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Alabamians experiencing financial stress from delays with unemployment payouts

Alabamians waiting to receive help with their unemployment claims in Montgomery (
Alabamians waiting to receive help with their unemployment claims in Montgomery (
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Furlough and jobs cuts are creating a lot of stress and anxiety for many people across Alabama.

While unemployment payout delays continue with the Alabama Department of Labor, some are finding it difficult to cope with that financial stress.

"I put my appeal in about two and a half weeks ago, and I've been checking, I still haven't gotten any notification,' Domenick Hall, a Mobile resident said.

Hall is like many others who are waiting to receive unemployment benefits from the state of Alabama.

"You're worried about rent. You're sitting there and you're worried about food, which is the main necessities right now and bills ya know light and water," Hall explained. "You don't know if that check's gonna come in or not."

That uncertainty can bring about feelings of stress and anxiety.

SEE ALSO: Alabama leaders evaluating President Trump's order to extend unemployment benefits

"People are suffering and it's causing some real problems," Steven Traylor from Alexander City said.

Traylor says he's owed about four weeks of unemployment payments from the state.

"I went in debt. My credit score took a hit," Traylor said. "I had to max out my card. I had to feed my family. As a man I'm not really scared of anything other than being able to control what's going on around me."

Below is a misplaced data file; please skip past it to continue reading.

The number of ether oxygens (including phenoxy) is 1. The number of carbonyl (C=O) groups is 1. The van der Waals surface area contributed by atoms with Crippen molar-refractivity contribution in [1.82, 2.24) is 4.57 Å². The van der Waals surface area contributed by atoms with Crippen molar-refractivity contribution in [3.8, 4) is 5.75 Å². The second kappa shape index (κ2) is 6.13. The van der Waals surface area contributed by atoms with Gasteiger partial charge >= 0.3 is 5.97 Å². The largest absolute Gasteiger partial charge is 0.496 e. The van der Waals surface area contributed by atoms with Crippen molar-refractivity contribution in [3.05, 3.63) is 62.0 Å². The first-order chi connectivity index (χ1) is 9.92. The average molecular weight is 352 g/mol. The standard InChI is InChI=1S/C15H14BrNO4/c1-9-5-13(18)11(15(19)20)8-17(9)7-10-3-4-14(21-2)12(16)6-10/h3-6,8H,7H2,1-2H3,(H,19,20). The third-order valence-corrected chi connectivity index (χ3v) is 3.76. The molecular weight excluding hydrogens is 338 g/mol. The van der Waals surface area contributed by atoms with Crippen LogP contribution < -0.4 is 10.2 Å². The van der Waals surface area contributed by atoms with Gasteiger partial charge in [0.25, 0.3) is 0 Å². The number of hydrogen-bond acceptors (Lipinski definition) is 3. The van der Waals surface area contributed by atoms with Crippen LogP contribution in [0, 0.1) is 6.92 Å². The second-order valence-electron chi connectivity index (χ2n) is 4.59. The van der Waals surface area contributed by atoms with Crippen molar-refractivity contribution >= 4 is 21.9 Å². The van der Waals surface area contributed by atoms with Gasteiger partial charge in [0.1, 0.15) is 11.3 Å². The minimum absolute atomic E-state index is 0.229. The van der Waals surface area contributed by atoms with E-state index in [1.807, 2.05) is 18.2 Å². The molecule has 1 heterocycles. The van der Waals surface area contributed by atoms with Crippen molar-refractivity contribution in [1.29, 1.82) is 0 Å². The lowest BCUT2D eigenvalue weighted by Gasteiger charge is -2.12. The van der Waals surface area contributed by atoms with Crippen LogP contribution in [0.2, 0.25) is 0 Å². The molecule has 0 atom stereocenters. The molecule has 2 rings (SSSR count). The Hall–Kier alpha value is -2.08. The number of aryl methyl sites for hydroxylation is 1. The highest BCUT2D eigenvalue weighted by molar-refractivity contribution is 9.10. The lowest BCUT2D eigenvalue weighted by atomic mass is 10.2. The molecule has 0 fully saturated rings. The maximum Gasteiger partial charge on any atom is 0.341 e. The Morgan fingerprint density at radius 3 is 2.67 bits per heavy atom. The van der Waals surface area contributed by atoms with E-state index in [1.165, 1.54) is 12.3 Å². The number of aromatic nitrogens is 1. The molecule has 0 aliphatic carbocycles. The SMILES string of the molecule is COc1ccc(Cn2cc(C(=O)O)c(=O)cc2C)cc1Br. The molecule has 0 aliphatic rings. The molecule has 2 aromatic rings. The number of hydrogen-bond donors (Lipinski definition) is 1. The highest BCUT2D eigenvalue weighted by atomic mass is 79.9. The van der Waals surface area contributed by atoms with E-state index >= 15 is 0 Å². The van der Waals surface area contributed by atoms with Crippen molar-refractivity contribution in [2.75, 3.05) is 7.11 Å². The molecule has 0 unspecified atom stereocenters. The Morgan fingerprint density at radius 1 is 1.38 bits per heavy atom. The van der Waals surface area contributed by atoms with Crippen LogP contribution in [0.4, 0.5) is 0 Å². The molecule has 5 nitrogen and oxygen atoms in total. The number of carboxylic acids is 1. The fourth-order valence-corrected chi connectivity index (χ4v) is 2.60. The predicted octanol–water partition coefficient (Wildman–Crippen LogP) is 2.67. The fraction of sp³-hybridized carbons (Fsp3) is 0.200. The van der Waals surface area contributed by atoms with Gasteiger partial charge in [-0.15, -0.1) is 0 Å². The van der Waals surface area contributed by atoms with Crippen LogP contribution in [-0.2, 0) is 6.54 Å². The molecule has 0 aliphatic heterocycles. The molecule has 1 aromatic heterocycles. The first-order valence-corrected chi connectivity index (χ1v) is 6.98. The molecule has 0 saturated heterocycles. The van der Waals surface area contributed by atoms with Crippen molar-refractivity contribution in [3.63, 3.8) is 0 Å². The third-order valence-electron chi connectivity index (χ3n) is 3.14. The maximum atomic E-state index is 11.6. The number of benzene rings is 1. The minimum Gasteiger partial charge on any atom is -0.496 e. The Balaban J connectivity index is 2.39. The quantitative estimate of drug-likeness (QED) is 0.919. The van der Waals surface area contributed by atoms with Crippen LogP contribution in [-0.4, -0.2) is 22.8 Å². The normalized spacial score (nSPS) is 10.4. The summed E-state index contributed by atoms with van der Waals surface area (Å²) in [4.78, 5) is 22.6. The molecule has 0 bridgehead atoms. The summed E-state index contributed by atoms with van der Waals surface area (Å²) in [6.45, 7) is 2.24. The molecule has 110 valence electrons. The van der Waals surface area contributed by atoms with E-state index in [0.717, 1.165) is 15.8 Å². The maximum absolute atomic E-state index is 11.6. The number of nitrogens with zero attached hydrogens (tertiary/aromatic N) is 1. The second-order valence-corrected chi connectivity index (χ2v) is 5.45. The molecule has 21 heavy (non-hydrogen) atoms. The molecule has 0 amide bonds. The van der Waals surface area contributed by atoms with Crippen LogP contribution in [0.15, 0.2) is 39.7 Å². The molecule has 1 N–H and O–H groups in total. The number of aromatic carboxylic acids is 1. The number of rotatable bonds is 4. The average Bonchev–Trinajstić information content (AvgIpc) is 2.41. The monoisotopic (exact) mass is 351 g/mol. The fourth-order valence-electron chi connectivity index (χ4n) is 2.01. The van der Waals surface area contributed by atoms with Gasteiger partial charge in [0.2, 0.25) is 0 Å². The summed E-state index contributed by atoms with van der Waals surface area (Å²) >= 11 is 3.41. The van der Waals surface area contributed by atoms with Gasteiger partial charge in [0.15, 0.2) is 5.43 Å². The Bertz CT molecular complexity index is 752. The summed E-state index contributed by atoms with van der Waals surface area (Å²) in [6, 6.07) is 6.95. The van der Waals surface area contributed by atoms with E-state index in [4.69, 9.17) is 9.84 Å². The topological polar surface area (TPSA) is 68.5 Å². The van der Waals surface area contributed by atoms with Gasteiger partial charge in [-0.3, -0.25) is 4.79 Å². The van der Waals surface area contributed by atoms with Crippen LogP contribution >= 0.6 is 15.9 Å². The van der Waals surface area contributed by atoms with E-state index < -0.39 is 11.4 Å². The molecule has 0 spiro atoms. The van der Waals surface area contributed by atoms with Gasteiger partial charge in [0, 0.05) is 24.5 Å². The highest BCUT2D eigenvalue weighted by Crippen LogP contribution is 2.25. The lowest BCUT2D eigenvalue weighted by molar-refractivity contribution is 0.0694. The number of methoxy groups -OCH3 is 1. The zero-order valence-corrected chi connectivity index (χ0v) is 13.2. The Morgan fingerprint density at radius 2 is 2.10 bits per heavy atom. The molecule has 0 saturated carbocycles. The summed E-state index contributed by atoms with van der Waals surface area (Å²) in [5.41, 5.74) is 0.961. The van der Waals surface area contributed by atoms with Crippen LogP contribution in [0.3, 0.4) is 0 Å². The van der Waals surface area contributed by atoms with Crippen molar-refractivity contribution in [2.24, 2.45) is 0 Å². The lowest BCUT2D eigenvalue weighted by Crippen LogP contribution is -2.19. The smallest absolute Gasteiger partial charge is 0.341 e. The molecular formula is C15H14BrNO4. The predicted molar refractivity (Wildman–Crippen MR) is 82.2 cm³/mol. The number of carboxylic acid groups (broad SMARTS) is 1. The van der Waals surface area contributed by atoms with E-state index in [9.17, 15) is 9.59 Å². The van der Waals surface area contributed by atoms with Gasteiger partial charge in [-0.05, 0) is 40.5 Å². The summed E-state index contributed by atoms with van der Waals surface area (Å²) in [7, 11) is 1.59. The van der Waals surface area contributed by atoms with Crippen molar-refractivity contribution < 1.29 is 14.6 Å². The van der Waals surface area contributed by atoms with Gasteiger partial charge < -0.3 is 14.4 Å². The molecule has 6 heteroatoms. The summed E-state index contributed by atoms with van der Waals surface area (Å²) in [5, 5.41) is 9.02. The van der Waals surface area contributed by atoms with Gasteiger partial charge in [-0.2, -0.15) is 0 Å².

Counselors say these feelings are normal.

It's best to recognize the situation and lower expectations.

SEE ALSO: Jefferson County teens discuss how they deal with stress during the pandemic

"Try our best, again focus on those support systems, as much as you can, get as much support as you possibly can," Andrea Gregg, a licensed professional counselor and Clinical Director at Safe Haven Counseling. "Try your best to turn your attention to those things that are within your control."

It's important to remember dealing with mental health isn't a quick fix.

"You're trying to build up your emotional muscles and resiliency and that takes time and practice."

Gregg also suggest that people research ways to receive professional help if they believe they need it.

There are businesses and organizations that offer free or reduced counseling.

ABC 33/40 reached out to the Alabama Department of Labor for an update on its progress with addressing claims.

As of Tuesday, 89% of active claims have resulted in a payment.

A spokesperson told us the department is still working hard.

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Staff is continuing to work overtime and on the weekends to catch up on claims.

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